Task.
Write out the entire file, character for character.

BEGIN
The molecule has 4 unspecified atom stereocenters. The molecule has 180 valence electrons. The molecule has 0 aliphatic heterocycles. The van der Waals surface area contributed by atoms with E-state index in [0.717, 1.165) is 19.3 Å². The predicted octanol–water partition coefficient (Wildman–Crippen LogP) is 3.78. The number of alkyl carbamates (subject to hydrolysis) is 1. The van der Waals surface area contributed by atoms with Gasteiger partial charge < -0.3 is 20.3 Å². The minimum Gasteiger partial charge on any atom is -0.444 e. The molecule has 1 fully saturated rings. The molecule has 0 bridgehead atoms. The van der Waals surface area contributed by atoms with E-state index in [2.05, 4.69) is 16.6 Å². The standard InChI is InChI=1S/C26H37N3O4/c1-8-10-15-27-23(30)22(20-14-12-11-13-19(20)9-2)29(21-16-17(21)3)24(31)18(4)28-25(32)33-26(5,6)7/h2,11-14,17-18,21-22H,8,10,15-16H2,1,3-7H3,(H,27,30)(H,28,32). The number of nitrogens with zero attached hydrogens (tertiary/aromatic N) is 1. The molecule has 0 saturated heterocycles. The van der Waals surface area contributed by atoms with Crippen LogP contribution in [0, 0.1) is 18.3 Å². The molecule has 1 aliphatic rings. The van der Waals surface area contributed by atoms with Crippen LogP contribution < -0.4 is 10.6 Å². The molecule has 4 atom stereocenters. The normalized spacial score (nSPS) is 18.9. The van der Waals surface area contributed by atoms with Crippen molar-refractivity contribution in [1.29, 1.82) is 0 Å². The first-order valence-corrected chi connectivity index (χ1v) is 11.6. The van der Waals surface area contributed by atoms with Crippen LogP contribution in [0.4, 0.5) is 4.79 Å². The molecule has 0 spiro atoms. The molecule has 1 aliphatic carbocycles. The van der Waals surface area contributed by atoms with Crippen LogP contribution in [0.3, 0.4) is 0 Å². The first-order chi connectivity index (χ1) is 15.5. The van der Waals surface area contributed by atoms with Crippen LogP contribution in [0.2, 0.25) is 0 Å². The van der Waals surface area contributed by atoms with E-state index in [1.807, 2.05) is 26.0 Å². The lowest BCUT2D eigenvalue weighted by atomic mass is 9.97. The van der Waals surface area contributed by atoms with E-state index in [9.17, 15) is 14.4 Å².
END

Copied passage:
The molecule has 4 unspecified atom stereocenters. The molecule has 180 valence electrons. The molecule has 0 aliphatic heterocycles. The van der Waals surface area contributed by atoms with E-state index in [0.717, 1.165) is 19.3 Å². The predicted octanol–water partition coefficient (Wildman–Crippen LogP) is 3.78. The number of alkyl carbamates (subject to hydrolysis) is 1. The van der Waals surface area contributed by atoms with Gasteiger partial charge < -0.3 is 20.3 Å². The minimum Gasteiger partial charge on any atom is -0.444 e. The molecule has 1 fully saturated rings. The molecule has 0 bridgehead atoms. The van der Waals surface area contributed by atoms with E-state index in [2.05, 4.69) is 16.6 Å². The standard InChI is InChI=1S/C26H37N3O4/c1-8-10-15-27-23(30)22(20-14-12-11-13-19(20)9-2)29(21-16-17(21)3)24(31)18(4)28-25(32)33-26(5,6)7/h2,11-14,17-18,21-22H,8,10,15-16H2,1,3-7H3,(H,27,30)(H,28,32). The number of nitrogens with zero attached hydrogens (tertiary/aromatic N) is 1. The molecule has 0 saturated heterocycles. The van der Waals surface area contributed by atoms with Crippen LogP contribution in [0, 0.1) is 18.3 Å². The molecule has 1 aliphatic rings. The van der Waals surface area contributed by atoms with Crippen LogP contribution < -0.4 is 10.6 Å². The molecule has 4 atom stereocenters. The normalized spacial score (nSPS) is 18.9. The van der Waals surface area contributed by atoms with Crippen molar-refractivity contribution in [1.29, 1.82) is 0 Å². The first-order valence-corrected chi connectivity index (χ1v) is 11.6. The van der Waals surface area contributed by atoms with Crippen LogP contribution in [0.4, 0.5) is 4.79 Å². The molecule has 0 spiro atoms. The molecule has 1 aliphatic carbocycles. The van der Waals surface area contributed by atoms with Crippen LogP contribution in [0.3, 0.4) is 0 Å². The first-order chi connectivity index (χ1) is 15.5. The van der Waals surface area contributed by atoms with Crippen LogP contribution in [0.2, 0.25) is 0 Å². The van der Waals surface area contributed by atoms with E-state index in [1.807, 2.05) is 26.0 Å². The lowest BCUT2D eigenvalue weighted by atomic mass is 9.97. The van der Waals surface area contributed by atoms with E-state index in [9.17, 15) is 14.4 Å².